// Zoolights celebrates 25 years of holiday sparkle

Six waving tentacles (plus two imaginary ones).

Seven stationary geese.

Four skating puffins.

Three antsy aardvarks.

Two Narrows Bridges.

One green and purple flame tree.

Add up the numbers, and you have 25 glowing years of Zoolights.

Since 1987, the Point Defiance Zoo & Aquarium’s festival of wattage has lit up Tacoma’s North End and changed how the whole town does lights.
It’s been a reason to invite the relatives from out of town and exhibit a little civic pride.
Or gloat.
I mean, where else, in the 1980s, could you find a Flame Tree blazing with 30,000 green and purple lights?
Where else, over the years, could you cozy up to nurse sharks to get warm on a raw evening? Or walk through the aurora borealis? Or look at lit red wolves and hear real red wolves howl their response to the Vashon Ferry’s horn?
Two million people – an average of 80,000 visitors a year - know it’s nowhere but Tacoma.
The magic inspired that old sincere flattery from the start. We copied what we saw. We tried it at home. And when enough of us did it, we made our town the brightest around.
Instead of multi-colored lights on shrubs, we went with single colors, and saw how the contrasts brightened and defined the joint.
Instead of draping lights over small trees, we wrapped them. Amateur flame trees bloomed in the neighborhoods.
When LED lights first came on the market, we checked their color and brightness at Zoolights before we invested in our own.
Now 90 percent of the zoo’s 500,000 lights are LEDs. That’s meant that the Flame Tree, for instance, uses 13 amps of electricity, down from 90 amps, and one extension cord, down from nine.
In the beginning, we had 30 displays, including a cow jumping over the moon in the petting zoo. Now we have 80, including this year’s orange-to-purple octopus clinging to the aquarium roof.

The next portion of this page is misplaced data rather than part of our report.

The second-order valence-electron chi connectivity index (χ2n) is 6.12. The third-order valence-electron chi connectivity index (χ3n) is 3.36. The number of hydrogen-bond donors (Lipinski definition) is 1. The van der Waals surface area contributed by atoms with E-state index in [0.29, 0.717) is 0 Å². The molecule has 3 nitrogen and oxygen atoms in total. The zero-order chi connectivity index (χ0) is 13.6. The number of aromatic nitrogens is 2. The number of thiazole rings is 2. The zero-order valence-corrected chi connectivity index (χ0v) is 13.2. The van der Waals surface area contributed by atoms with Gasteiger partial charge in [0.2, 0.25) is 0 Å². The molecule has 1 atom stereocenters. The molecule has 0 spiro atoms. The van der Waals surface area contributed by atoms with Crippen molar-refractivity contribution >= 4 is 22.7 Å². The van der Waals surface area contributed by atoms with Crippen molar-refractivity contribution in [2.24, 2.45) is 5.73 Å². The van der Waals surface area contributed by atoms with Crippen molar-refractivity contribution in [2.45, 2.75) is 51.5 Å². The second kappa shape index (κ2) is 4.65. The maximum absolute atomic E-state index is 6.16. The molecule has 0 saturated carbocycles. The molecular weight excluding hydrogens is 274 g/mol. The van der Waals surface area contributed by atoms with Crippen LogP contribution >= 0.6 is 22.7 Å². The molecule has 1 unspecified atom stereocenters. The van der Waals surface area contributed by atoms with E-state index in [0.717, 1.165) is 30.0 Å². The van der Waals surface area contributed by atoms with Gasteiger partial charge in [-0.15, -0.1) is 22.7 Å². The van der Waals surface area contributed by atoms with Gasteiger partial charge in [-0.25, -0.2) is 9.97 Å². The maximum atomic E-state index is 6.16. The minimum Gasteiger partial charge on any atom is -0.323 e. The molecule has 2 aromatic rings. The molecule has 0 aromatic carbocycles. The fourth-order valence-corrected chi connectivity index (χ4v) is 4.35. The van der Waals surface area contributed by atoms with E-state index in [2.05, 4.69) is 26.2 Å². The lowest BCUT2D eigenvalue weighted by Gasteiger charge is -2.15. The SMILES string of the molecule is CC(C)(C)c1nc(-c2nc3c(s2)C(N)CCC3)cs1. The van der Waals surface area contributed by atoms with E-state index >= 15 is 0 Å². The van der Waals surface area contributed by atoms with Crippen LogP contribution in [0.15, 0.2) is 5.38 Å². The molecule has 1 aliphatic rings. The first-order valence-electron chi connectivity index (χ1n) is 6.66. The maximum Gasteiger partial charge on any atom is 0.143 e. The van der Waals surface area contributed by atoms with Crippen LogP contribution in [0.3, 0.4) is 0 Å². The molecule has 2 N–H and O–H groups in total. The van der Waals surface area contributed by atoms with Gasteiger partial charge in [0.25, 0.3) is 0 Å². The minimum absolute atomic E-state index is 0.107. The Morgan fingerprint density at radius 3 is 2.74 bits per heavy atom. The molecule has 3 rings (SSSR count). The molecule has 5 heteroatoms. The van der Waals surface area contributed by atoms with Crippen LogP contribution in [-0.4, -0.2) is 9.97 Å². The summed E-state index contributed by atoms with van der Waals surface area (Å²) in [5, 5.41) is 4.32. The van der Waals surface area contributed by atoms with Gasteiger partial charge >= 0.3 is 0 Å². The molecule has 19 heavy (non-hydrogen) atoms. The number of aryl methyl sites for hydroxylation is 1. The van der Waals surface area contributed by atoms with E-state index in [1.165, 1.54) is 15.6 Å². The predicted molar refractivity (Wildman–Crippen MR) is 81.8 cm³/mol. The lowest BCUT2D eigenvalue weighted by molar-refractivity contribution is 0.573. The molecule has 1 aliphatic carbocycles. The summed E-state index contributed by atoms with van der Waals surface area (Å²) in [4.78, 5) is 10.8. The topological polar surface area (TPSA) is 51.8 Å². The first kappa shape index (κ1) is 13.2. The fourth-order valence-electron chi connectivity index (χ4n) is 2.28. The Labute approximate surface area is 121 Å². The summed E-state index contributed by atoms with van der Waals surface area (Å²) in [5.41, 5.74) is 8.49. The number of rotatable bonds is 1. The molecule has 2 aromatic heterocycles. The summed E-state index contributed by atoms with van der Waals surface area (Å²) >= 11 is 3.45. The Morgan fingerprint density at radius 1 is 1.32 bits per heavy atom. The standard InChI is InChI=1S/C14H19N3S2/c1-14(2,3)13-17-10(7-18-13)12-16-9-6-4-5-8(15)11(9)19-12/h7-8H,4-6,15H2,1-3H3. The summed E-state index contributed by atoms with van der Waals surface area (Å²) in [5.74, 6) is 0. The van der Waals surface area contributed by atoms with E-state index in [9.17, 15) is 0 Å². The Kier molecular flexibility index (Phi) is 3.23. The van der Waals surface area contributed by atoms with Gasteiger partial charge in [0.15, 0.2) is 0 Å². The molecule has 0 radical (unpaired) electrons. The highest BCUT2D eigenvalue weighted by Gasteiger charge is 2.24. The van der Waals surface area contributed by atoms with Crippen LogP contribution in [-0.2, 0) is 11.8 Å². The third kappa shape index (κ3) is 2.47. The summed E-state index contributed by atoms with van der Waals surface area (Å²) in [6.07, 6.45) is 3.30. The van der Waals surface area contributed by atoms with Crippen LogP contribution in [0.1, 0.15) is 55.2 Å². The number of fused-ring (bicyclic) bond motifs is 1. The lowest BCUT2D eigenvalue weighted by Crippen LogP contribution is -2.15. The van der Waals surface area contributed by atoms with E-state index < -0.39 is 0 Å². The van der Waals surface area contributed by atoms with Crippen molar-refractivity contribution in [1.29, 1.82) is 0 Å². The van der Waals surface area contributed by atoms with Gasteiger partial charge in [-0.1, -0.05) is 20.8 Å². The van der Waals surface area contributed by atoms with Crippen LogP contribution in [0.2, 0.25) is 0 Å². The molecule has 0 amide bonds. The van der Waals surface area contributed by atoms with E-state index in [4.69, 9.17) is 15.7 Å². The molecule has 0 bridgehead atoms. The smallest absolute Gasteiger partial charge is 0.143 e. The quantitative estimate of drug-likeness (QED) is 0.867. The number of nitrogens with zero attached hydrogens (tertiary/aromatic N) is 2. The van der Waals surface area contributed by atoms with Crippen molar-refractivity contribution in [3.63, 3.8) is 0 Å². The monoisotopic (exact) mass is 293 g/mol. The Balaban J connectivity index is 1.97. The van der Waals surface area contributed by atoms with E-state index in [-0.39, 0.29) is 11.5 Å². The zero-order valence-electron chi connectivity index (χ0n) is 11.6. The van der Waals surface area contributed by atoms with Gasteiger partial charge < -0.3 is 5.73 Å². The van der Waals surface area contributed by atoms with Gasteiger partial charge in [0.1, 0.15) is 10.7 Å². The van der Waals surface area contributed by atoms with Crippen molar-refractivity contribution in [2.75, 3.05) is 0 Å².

Greg Smith helped build it there.
“It was a challenge,” the veteran zoo maintenance worker said. “The arms are PVC, with plastic-coated mesh.”
There had been a previous octopus, but it was a pain in the re-bar to build and took early retirement. This one’s lighter, with six tentacles lit with orange and purple lights held in place with zip-ties. The two remaining tentacles would be out of sight, so they were left to the mind’s eye.
That saved on plastic drain pipes and zip-ties.
“We should buy stock in zip-ties,” Smith said. “Really, we should.”
He spends a month each year zipping them onto trees, railings, forms and buildings, a month making sure they stay put, and a month taking them off and recycling them.
This year, the octopus will make it all worthwhile. A good breeze moves its legs. It’ll look like Jules Verne attached it to a big round diving bell.
“I think it’s going to be a big hit,” Smith said. “It will come alive for the children.”
By children, he means anyone who still breathes in a long “Oooh” when they step past the zoo gates and get an eyeful of the staff’s work.
“It’s a wonderful mixture of old favorites and new things for people to fall in love with,” said Zoo public relations coordinator Kris Sherman.
Some of the oldies have relocated. Humpty Dumpty falls into more perilous territory now that he’s father from the petting zoo and closer to giant spiders and lizards.
The eagle is still living off the land, or river, when he swoops for his salmon, but the raccoon is emulating the park’s own bandits – stealing garbage.
Traffic doesn’t jam on the first Tacoma Narrows Bridge model now that there’s a second bridge running parallel to it.
“They should have a tollbooth,” Sherman joked. She lives on the Gig Harbor side.
A Scuba Santa swims with the sharks on Tuesday and Wednesday evenings, except for Christmas and New Year’s Day.
The zoo has two lit camels now, to match the real ones ready to give rides for $6.
The American Association of Zoo Keepers members has Santa, and a mascot reindeer, ready for holiday photos in his sled from 5:30 to 8:30 p.m. Fridays, Saturdays and Sundays.
Around the corner, Paul Titus Carousel’s sea horse, bear and steeds will give $1.
Around the park, the lights on figures, trees, paths and ground cover would stretch 27 miles if you ran them in a line to Seattle.
But what fun would that be?


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